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Tiffany's Adventures in China

An Epic Performance

Thursday, August 13, 2009

Last night's adventure was absolutely crazy-- from dinner with students of the "Small Dragon" Martial Arts School (formerly known as the actual Shaolin Martial Arts School) and warrior monks from the monastery to an all-out show with large groups from the school and monastery, we had some experiences I don't think I'll ever forget about.

Throughout yesterday's sweltering heat, we practiced our kung fu routine; luckily, the itinerary provided us quite a bit of time to rest and sleep. It was also pretty amusing to watch some of our Chinese guide staff members (who are technically now our buddies:) attempt to follow along-- some of them, actually, were pretty decent at it. Apprehension ran through some students as they heard there would be an examination to test how much they had learned and how well they had studied the routine (we had only learned the most basic one, and knowing that made the school's martial arts students seem even more skilled). The examination that afternoon was taken in pairs; I think my partner and I did pretty well. After all, we had had gone over the routine several times in the last few days. Our group received certificates of completion; I was (and still am) pretty proud of myself for accomplishing all that, really. The last few days spent at the monastery and martial arts school have been not just simply amazing-- it has been phenomenal. And last night definitely would be a huge highlight of this entire trip.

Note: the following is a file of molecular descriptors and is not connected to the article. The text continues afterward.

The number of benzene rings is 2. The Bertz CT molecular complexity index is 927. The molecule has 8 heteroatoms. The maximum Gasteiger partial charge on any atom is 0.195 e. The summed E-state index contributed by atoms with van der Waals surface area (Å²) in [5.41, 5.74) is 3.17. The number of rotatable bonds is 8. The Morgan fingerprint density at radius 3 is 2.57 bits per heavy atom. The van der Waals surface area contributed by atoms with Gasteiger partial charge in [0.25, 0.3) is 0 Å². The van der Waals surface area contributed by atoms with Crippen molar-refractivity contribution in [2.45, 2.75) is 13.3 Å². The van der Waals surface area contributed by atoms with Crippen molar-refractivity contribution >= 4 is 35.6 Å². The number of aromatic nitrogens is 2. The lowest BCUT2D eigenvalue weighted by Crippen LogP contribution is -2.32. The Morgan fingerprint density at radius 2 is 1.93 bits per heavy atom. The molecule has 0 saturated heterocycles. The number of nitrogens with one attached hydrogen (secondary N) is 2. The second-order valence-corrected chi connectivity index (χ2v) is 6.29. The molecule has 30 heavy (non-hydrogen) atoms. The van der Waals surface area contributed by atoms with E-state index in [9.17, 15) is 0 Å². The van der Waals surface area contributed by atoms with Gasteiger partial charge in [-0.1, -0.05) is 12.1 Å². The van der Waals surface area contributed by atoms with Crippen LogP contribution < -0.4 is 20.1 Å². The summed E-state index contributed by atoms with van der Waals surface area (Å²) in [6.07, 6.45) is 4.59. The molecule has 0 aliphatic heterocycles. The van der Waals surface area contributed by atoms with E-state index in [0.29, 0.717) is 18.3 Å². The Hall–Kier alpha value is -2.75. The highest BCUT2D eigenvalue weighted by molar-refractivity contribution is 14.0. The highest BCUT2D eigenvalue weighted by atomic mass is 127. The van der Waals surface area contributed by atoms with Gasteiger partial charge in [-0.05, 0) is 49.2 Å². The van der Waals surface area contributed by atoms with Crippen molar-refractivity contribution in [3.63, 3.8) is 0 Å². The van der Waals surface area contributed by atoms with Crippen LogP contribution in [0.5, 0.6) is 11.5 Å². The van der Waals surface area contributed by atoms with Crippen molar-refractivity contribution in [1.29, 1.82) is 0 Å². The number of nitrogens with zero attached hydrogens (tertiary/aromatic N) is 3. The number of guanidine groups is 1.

We set out to dinner at a pretty nice restaurant, but to all the girls' delight, a student at the kung fu school we call "Smiley" and three other companions of his came along on the bus with us. Before that, two monks from the Shaolin Monastery also boarded, but apparently, most people were more excited for "Smiley" since he almost never smiled--except when he did, it was such a thing that brightened up his face. All were excited for this-- I considered it an honor to be on the same bus with both groups of people. Apparently, they thought the same about us.

Dinner was particularly interesting, with some of my fellow students asking some very direct questions like "Do you have a girlfriend?" And teaching him how to say "I love you," which thoroughly embarrassed him, although he shyly laughed throughout the whole questioning session. Over at the other tables, our guests answered questions and had a great time. Then we headed off to the Shaolin Monastery, where the real performance took place.

The stage was more like a covered floor of a barn-type building within the monastery. Though it had no air conditioning system, a nice breeze occasionally came in through the windows (although during an act, a creepy, unshirted man started laughing hysterically and semi-insanely). They started off the program with songs; we sang "Shaolin, Shaolin" (which I thought we did pretty well) and the Chinese sang songs in English. Ironically, I didn't know any of the songs they sang last night. I guess it's a little old for me (and the other students); we're a bit modern with our music.

Still, it was overall a great experience, with each group contributing a part to the combined enjoyment of the whole. The highlights of the evening included some stunning kung fu performances in different animal styles and with rare types of weapons. A young girl also did her best to sing a few songs for us and Daniel Olson did a backflip, landing on his knees-- but the audience thought it was pretty good, and so did I. When the time came to say good bye (or "ZaiJian" in Chinese), we all regretfully did so, with the Discovery students all wishing they could stay a little longer in the great Shaolin Temple and nearby village.